The '70s and '80s are commonly seen as BMW's golden years of design. Those decades brought us sweet-looking cars like the 3.0 CSL, 2002, E28 M5, E24 6 Series, and the E30 M3. But there was one design that unfortunately never made it out of the concept stage and was only used as a technical aerodynamic test bed: the BMW AVT.
In 1981, BMW opened a new aerodynamic wind tunnel facility and it needed a PR vehicle to go along with it. As a result, BMW developed the AVT, which stood for Aerodynamischer Versuchsträger (aerodynamic test vehicle in German), and it looks like the car that inspired the Volkswagen XL1 more than three decades later. It had neither an engine nor an interior, it was just a body made to test the wind tunnel. However, it was a super cool design that I wish BMW dared to turn into a production vehicle.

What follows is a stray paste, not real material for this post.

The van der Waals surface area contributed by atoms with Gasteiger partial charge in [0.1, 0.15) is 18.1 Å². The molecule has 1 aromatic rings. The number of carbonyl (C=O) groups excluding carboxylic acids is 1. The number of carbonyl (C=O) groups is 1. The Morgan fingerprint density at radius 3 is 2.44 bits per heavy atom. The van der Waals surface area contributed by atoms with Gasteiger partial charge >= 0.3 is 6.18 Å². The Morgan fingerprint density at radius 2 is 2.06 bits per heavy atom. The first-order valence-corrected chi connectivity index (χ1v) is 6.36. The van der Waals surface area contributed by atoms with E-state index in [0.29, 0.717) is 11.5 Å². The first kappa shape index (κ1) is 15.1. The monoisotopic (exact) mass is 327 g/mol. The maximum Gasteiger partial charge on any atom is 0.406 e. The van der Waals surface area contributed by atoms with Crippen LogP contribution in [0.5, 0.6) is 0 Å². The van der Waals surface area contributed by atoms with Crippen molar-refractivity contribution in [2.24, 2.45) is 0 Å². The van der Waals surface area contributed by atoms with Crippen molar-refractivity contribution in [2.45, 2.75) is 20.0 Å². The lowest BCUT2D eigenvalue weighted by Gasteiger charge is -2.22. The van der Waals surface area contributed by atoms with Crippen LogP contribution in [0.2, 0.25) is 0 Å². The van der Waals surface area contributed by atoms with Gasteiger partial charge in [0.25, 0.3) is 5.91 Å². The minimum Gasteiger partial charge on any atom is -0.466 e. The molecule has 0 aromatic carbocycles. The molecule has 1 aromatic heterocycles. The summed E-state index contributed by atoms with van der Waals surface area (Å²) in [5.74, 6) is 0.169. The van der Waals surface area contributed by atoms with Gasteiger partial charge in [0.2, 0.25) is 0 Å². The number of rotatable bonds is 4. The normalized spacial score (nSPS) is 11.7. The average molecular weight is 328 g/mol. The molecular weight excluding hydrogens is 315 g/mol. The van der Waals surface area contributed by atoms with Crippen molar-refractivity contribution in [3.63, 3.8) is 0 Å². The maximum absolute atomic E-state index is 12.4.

BMW's head of design Domagoj Dukec revealed some photos of the AVT from back in its day and, since it was designed purely for aerodynamics, it looks shockingly modern. It was low, long, wide, and as smooth as a pebble, like so many electric vehicles of today. Its windshield wrapped around the body and looked like a UFO from a '50s movie, its nose sloped almost to the ground, it had pop-up headlights, and its rear wheels were covered. Dukec didn't reveal its coefficient of drag but it's so smooth it makes a teardrop look like a brick, so it's probably pretty impressive.
I imagine a production version of the AVT with the rear-mounted 3.5-liter inline-six from the BMW M1, a five-speed manual, and an Autobahn-dominating top speed. BMW would have been on the cutting edge of efficient supercar performance decades before that would become popular. Sadly, like so many of BMW's other exciting concepts, it never came to be. However, the lessons learned from building its aerodynamic shape went on to help many of the brand's future designs. Hopefully, BMW can relearn some of those lessons and make cars that look like the AVT.
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